Original Medicare, also called Medicare A and B, is a federal program that provides standardized care to all recipients. By contrast, Medicare Advantage, or Part C, includes a range of private insurance plans with their own costs and levels of coverage. These plans include the same services covered by Parts A and B, but may provide types of coverage that Original Medicare doesn’t, including prescription drugs, vision and hearing care.
Medicare Advantage enrollment has grown steadily since its introduction, to the point where 39% of all Medicare beneficiaries nationally have chosen a Medicare Advantage plan. That growth is unevenly spread between states. In South Dakota, 22% of Medicare beneficiaries have chosen the Medicare Advantage alternative. This puts the state in a middling range of Medicare C adoption compared with neighboring states. Nearby Minnesota has one of the nation’s highest rates of Medicare Advantage enrollment at 48%. Meanwhile, North Dakota (19%), Iowa (24%), Nebraska (19%) and Montana (20%) are all closely comparable with South Dakota. Wyoming, on the other hand, has one of the lowest rates of Medicare Advantage enrollment at only 3%.
Plan availability can vary by location, as it’s determined by the contracts that various private insurance companies have with Medicare. Seniors in South Dakota can access four types of Medicare Advantage plans: Health Maintenance Organization (HMO), Preferred Provider Organization (PPO), Private Fee-For-Service (PFFS) and Special Needs Plans (SNP). This guide explains these plan types, prescription drug coverage for South Dakota’s Medicare Advantage enrollees, and how enrollment works. It also includes statewide and local Medicare resources for South Dakotans seeking guidance about how to pick the plan that’s best for them.
Medicare Advantage provides a choice among several different plan types, and the number of plan types offered in each state may differ. South Dakota seniors can choose from four types: Health Maintenance Organizations (HMOs), Preferred Provider Organizations (PPOs), Special Needs Plans (SNPs) and Private Fee-For-Service (PFFS) plans.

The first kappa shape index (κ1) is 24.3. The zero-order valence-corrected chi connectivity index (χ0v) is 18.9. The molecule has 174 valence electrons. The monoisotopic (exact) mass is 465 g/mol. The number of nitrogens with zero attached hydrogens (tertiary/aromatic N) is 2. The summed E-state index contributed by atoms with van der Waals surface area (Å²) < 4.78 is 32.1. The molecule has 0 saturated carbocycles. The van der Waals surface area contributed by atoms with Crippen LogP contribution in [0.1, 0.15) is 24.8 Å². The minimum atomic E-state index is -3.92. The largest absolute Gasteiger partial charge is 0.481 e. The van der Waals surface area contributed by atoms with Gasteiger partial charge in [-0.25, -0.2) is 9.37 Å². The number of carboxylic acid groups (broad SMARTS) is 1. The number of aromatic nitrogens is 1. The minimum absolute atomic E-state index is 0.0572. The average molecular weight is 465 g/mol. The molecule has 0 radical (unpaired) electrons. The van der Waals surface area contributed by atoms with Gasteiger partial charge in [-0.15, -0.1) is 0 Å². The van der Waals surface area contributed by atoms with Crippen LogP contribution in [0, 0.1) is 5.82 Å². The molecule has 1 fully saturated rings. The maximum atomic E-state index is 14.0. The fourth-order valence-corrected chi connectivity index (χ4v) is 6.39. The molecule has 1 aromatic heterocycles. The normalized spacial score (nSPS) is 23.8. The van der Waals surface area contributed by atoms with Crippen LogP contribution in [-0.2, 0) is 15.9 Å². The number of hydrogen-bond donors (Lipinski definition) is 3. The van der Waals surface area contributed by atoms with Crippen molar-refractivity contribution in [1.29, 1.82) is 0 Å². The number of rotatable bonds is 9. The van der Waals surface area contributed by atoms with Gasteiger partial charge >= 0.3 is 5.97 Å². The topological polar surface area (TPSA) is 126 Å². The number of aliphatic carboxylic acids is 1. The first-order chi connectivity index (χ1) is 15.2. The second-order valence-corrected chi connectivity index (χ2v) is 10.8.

Health Maintenance Organizations (HMOs)
HMO plans tend to offer lower premiums than other Medicare Advantage plan options, although these managed-care plans also tend to be more restrictive in how their beneficiaries can access care. Plan participants need to use doctors, clinics and hospitals specifically within the HMO’s provider network in order to have any portion of their care covered. That can mean paying the entire cost of care if one chooses to use an out-of-network provider. Participants are typically required to select an in-network primary care doctor whose referrals are needed to access specialist care.
Preferred Provider Organizations (PPOs)
Managed-care PPO plans are similar to HMOs in that getting the most cost-effective services requires participants to access their care through a specified provider network. Unlike HMO plans, however, this kind of Medicare Advantage plan is more flexible about accessing out-of-network providers and still offers some coverage for those who choose this option. Members of a PPO plan can also generally access specialist care without a referral from their primary care physician. The trade-off for this improved flexibility tends to come in the form of higher premiums.
Special Needs Plans (SNPs)
Special Needs Plans, or SNPs, are typically designed to serve the needs of specific groups of beneficiaries, and only individuals who meet the guidelines for a particular SNP may enroll. There are three types of SNPs in South Dakota: plans for institutionalized beneficiaries (such as those receiving nursing home care), plans for seniors who have certain kinds of chronic illness and plans for those who are dually eligible for Medicare and Medicaid. SNPs provide care in coordination with medical providers to best serve the needs of each of these types of enrollees, and unlike HMO or PPO plans, they’re required to provide prescription drug coverage.
Private Fee-for-Service (PFFS) Plans
As with Original Medicare, and unlike HMO or PPO plans, PFFS plans don’t require members to seek care within a specific provider network. Beneficiaries can use any provider who agrees to offer care in compliance with their PFFS plan’s terms of service, and each provider must contract separately with the plan. Premiums and co-pays vary widely between plans, and Medicaid-eligible seniors may be able to get additional assistance in covering these costs. Some plans may offer hearing, vision, dental and other benefits, but not all do, so they require specific research to ensure a particular plan is affordable and practical in the long-term.